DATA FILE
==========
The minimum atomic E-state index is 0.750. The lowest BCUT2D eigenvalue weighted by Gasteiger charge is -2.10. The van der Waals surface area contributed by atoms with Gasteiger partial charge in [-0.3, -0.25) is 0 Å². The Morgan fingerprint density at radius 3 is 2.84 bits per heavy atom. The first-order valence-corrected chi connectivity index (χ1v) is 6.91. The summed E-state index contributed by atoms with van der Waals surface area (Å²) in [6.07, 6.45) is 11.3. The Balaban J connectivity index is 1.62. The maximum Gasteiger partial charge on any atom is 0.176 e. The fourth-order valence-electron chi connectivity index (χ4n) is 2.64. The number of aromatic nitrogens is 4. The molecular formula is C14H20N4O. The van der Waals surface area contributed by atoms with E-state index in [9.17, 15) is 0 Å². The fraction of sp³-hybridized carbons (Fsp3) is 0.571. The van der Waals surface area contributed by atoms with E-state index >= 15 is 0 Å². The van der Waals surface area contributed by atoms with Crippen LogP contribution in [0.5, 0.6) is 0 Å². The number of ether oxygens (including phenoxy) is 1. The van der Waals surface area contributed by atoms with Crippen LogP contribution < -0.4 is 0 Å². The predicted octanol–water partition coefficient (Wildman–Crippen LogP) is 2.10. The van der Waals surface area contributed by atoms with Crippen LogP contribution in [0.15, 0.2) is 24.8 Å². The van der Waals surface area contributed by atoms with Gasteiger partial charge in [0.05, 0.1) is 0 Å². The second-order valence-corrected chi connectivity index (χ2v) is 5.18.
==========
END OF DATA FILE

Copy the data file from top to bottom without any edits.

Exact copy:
The minimum atomic E-state index is 0.750. The lowest BCUT2D eigenvalue weighted by Gasteiger charge is -2.10. The van der Waals surface area contributed by atoms with Gasteiger partial charge in [-0.3, -0.25) is 0 Å². The Morgan fingerprint density at radius 3 is 2.84 bits per heavy atom. The first-order valence-corrected chi connectivity index (χ1v) is 6.91. The summed E-state index contributed by atoms with van der Waals surface area (Å²) in [6.07, 6.45) is 11.3. The Balaban J connectivity index is 1.62. The maximum Gasteiger partial charge on any atom is 0.176 e. The fourth-order valence-electron chi connectivity index (χ4n) is 2.64. The number of aromatic nitrogens is 4. The molecular formula is C14H20N4O. The van der Waals surface area contributed by atoms with E-state index in [9.17, 15) is 0 Å². The fraction of sp³-hybridized carbons (Fsp3) is 0.571. The van der Waals surface area contributed by atoms with E-state index >= 15 is 0 Å². The van der Waals surface area contributed by atoms with Crippen LogP contribution in [0.5, 0.6) is 0 Å². The number of ether oxygens (including phenoxy) is 1. The van der Waals surface area contributed by atoms with Crippen LogP contribution < -0.4 is 0 Å². The predicted octanol–water partition coefficient (Wildman–Crippen LogP) is 2.10. The van der Waals surface area contributed by atoms with Crippen LogP contribution in [0.15, 0.2) is 24.8 Å². The van der Waals surface area contributed by atoms with Gasteiger partial charge in [0.05, 0.1) is 0 Å². The second-order valence-corrected chi connectivity index (χ2v) is 5.18.